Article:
Scrapbook ~ Wildlife walks throughout the year
Thursday 18th April 2013
Malham - Gordale Scar - Malham Tarn - Malham Cove - Malham
We'd gone up to
Yorkshire for a few days to explore the coastal towns of Staithes, Whitby and
Scarborough as well as the city of York and its minster. We didn't take the bike as it's
got a few tiny faults that I want to sort out. Also, as it was April and the
weather had been so abysmal lately we decided we'd like a little extra comfort
for once with the option of staying dry some of the time. So at 9.00 on Monday
morning we rented a car and booked a cottage and by 10.30am we were
off up t' North.
This website is all about hiking, so I won't bore you with a review of the great
time we had exploring the moors by car on some of the most stimulating roads in
the country, nor drive you to sleep by telling you about the taste of Whitby
oysters and the views across Scarborough beach to the castle. You will just have
to go there yourselves!
On our last day we
finally got round to taking a walk in the Yorkshire dales - a pretty simple one that took in a few of
the natural wonders of the area. These included Yorkshire's answer to the grand
canyon - Gordale Scar, the highest tarn in the Pennines - Malham Tarn and the
impressive cliff amphitheatre at Malham Cove. We also wanted to have a good look
limestone pavements that are spread across the top of the Malham area.
Our (my) plan was to
get to the waterfall at Gordale Scar and then climb it (!) and hike along and
explore the gorge wall until we reached the top. There is a footpath along there
and it's supposed to be spectacular but would we get past the waterfall barrier?
This all depended on a number of factors. The first was - would the waterfall be
running too strong to allow us to climb it? The second and vastly more important
question was - would I be able to convince Gill to climb it? There were serious
doubts in my mind about the answers to both of those questions.
We started from the very pretty village of
Malham which must be a nightmare of coaches and tourists in the summer.
Today it was empty apart from us and the local school kids who were having a
biology lesson in the River Aire.
Finally back on the Pennine Way after 34 years. Wainwright hated the Pennine Way
and I must admit I did too.
This section is the prettiest bit of it though, as even AW had to agree.
Janet's Foss. Luckily it had been raining before we arrived in Yorkshire, so the
streams were all running well.
Approaching the tight entrance way into Gordale Scar.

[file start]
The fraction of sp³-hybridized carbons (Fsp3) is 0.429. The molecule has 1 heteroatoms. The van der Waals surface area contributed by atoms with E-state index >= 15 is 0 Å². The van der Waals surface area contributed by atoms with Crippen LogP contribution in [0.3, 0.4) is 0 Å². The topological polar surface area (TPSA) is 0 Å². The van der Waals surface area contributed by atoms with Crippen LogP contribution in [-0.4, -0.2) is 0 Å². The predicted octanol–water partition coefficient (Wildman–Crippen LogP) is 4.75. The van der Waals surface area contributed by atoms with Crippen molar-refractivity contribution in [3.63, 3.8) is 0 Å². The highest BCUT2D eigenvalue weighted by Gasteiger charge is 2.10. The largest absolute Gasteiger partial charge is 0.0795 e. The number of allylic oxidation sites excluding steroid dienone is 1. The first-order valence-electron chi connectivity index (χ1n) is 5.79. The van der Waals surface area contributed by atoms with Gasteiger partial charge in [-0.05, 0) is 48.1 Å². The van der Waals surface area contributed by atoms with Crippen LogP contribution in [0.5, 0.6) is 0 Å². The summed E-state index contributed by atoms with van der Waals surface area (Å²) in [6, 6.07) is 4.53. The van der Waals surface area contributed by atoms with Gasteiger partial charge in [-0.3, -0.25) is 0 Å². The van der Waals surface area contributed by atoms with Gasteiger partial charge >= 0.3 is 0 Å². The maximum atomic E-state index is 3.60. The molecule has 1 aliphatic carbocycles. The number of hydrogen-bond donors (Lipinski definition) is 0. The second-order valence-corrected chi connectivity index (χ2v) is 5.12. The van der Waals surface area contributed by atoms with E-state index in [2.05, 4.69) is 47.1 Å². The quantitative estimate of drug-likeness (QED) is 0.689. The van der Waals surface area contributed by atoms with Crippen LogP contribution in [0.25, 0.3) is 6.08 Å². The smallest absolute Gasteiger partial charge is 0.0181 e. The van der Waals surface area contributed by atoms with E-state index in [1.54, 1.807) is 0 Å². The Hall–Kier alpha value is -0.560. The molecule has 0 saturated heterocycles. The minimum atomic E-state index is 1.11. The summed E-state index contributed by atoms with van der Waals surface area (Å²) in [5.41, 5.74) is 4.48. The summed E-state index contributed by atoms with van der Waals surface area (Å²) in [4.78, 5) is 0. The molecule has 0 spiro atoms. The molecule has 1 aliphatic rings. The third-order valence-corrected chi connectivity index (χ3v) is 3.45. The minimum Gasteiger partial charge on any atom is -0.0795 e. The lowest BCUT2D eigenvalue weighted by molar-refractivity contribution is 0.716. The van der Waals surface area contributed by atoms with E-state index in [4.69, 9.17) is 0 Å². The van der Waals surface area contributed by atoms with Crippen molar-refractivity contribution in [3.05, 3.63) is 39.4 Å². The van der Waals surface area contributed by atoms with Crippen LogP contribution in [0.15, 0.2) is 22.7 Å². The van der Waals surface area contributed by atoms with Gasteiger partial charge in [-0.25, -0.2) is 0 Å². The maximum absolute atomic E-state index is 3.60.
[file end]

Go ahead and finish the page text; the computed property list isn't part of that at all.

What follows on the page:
The entry to the Scar is blocked by a
series of waterfalls. The people in this picture give you the scale.
We decided that the wind was causing so
much spray that we would get soaked if we climbed and then we would get frozen.
Gill was actually keen to climb but not keen to get wet.
Therefore, Plan 'B' gets put into operation.
To follow the Scar we go back a bit and climb up. Then we could follow it from
Down there was the waterfall. A spectacular gorge with the Gordale Beck running
Later we will be walking through the moor where this stream originates.
But the gorge goes for a mile or so further.
Gale force 11 by this point I'd say. If this was in the town there would be
severe damage going on.
Up here in the hills though it's just a typical day. No hang gliders around here
- they'd be smashed into the rocks in seconds.
Along the top we start to come across limestone pavements.
Then we were out into open moor...
using this ford to cross the stream...
...before reaching Middle House Farm and our turn off for Malham Tarn.
This is Water Sinks. It does what it says
on the tin. The stream just sinks away, through the ground!
Then we had to lose height to bring us back down to Malham Cove and we made use
of this dry valley to do so.
You can tell that this place must get a
bit busy in the summer... double gates and double stiles!
Finally there are 400 steps down to Malham
Malham Cove, just half a mile from our
finish point. A fantastic finish to a walk.
It turned out that we
only had two very light rain showers the whole time we were away. We also didn't
really use all of the stuff we took away with us, especially Gill, who took
about 10 pairs of shoes! The only thing the car did for us was to keep us a bit
warmer and allow us to take the contents of our larder with us to save on
shopping costs. Mind you, we did have to pay for parking everywhere we went and we
had to fork out for the car rental in the first place. In all, we wish we'd gone by bike,
especially as the roads in the dales are utterly incredible. They test car and
driver to the max and every corner delivers a new feast for the eyes and the
soul. In the summer it must be a nightmare to get past all the traffic but in
April it seemed we had the whole massive county to ourselves. Miles of twisty
wonderful roads with only us exploring them. We can't wait to come back and do
it properly - on our bike!
Take the time to read
countryside code for yourself and please stick to it at all times.